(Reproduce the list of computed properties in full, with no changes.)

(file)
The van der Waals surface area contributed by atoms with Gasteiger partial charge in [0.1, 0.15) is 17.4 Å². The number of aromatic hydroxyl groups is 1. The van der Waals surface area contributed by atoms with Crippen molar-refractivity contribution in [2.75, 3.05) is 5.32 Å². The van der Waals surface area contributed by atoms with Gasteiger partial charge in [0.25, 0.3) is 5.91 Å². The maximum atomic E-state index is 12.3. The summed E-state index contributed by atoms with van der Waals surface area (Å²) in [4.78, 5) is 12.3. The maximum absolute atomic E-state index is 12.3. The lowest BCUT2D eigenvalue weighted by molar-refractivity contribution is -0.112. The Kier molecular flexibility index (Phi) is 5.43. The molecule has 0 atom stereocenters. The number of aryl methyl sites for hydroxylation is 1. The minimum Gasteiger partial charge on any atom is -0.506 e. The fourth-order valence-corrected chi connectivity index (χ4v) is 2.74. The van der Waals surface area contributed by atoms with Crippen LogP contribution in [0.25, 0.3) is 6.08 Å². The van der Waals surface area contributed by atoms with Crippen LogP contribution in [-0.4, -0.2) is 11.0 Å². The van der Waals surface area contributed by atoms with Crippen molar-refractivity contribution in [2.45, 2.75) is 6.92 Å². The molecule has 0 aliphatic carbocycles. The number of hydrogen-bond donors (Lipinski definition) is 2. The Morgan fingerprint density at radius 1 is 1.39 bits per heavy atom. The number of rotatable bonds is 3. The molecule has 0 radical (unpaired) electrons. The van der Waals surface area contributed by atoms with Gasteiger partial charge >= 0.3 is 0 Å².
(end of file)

The van der Waals surface area contributed by atoms with Gasteiger partial charge in [0.1, 0.15) is 17.4 Å². The number of aromatic hydroxyl groups is 1. The van der Waals surface area contributed by atoms with Crippen molar-refractivity contribution in [2.75, 3.05) is 5.32 Å². The van der Waals surface area contributed by atoms with Gasteiger partial charge in [0.25, 0.3) is 5.91 Å². The maximum atomic E-state index is 12.3. The summed E-state index contributed by atoms with van der Waals surface area (Å²) in [4.78, 5) is 12.3. The maximum absolute atomic E-state index is 12.3. The lowest BCUT2D eigenvalue weighted by molar-refractivity contribution is -0.112. The Kier molecular flexibility index (Phi) is 5.43. The molecule has 0 atom stereocenters. The number of aryl methyl sites for hydroxylation is 1. The minimum Gasteiger partial charge on any atom is -0.506 e. The fourth-order valence-corrected chi connectivity index (χ4v) is 2.74. The van der Waals surface area contributed by atoms with Crippen LogP contribution in [0.25, 0.3) is 6.08 Å². The van der Waals surface area contributed by atoms with Crippen LogP contribution in [-0.4, -0.2) is 11.0 Å². The van der Waals surface area contributed by atoms with Crippen molar-refractivity contribution in [2.45, 2.75) is 6.92 Å². The molecule has 0 aliphatic carbocycles. The number of hydrogen-bond donors (Lipinski definition) is 2. The Morgan fingerprint density at radius 1 is 1.39 bits per heavy atom. The number of rotatable bonds is 3. The molecule has 0 radical (unpaired) electrons. The van der Waals surface area contributed by atoms with Gasteiger partial charge >= 0.3 is 0 Å².